Maui had been fishing and had caught a great fish upon which he was feasting. He looked inland and saw his wife, Kumu-lama, seized and carried away by Pea-pea-maka-walu, "Pea-pea the eight-eyed." This is a legend derived from the myths of many islands in which Lupe or Rupe (pigeon) changed himself into a bird and flew after his sister Hina who had been carried on the back of a shark to distant islands. Sometimes as a man and sometimes as a bird he prosecuted his search until Hina was found.

Maui pursued Pea-pea, but could not catch him. He carried Maui's wife over the sea to a far away island. Maui was greatly troubled but his grandmother sent him inland to find an old man who would tell him what to do. Maui went inland and looking down toward Waipahu saw this man Ku-olo-kele. He was hump-backed. Maui threw a large stone and hit the "hill on the back" knocked it off and made the back straight. The old man lifted up the stone and threw it to Waipahu, where it lies to this day. Then he and Maui talked together. He told Maui to go and catch birds and gather ti leaves and fibers of the ie-ie vine, and fill his house. These things Maui secured and brought to him. He told Maui to go home and return after three days.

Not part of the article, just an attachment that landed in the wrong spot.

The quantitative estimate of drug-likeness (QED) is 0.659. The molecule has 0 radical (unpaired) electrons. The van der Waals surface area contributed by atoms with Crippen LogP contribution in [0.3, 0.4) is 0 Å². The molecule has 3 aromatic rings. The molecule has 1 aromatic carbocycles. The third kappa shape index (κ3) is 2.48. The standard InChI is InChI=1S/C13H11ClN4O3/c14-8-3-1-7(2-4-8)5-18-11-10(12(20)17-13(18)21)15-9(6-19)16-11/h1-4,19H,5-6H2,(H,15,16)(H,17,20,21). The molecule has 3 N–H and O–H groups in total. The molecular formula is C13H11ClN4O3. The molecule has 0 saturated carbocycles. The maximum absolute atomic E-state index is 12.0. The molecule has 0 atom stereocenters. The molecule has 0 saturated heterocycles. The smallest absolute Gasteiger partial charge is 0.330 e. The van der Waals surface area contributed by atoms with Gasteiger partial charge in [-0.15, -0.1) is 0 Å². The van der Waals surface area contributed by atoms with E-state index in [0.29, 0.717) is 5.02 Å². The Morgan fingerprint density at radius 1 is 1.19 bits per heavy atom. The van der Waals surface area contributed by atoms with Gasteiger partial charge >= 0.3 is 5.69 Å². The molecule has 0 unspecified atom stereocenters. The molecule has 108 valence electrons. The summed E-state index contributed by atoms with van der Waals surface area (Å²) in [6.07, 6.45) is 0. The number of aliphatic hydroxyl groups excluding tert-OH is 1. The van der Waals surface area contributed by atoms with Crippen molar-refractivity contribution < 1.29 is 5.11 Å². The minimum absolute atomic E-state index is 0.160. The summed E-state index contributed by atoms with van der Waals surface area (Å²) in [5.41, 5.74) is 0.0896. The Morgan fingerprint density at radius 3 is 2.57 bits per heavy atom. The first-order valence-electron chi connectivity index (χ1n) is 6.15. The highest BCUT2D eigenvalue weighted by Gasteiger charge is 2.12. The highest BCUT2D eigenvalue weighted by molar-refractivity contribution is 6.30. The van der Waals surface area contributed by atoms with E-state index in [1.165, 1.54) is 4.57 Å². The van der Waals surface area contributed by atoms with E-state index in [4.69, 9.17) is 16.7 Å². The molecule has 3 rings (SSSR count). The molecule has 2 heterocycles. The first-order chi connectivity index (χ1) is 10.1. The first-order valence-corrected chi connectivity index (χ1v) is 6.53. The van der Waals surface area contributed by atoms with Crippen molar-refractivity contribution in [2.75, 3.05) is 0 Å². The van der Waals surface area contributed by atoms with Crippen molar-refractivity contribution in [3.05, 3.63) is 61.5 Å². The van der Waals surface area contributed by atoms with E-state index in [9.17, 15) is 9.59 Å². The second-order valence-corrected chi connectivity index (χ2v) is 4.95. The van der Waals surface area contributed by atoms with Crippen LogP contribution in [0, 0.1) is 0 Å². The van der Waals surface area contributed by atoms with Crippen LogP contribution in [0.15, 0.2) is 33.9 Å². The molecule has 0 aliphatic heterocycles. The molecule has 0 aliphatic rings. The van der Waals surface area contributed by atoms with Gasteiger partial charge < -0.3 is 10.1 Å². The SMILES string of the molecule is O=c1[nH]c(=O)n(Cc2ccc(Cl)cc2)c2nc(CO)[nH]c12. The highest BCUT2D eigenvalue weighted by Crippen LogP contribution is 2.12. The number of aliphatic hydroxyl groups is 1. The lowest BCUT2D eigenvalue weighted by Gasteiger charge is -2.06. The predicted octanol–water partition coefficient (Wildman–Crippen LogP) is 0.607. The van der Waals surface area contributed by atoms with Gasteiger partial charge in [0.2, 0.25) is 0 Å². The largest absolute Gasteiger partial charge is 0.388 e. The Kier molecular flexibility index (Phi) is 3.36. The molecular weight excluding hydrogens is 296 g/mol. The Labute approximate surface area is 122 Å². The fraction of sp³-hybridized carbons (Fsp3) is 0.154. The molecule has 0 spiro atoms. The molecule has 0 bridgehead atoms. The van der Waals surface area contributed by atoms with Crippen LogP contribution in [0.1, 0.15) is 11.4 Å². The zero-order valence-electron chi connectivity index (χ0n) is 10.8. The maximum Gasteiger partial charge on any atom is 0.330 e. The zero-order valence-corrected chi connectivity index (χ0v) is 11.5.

Ku-olo-kele took the ti leaves and the ie-ie threads and made the body of a great bird which he covered with bird feathers. He fastened all together with the ie-ie. This was done in the first day. The second day he placed food inside and tried his bird and it flew all right. "Thus," as the Hawaiians say, "the first flying ship was made in the time of Maui." This is a modern version of Rupe changing himself into a bird.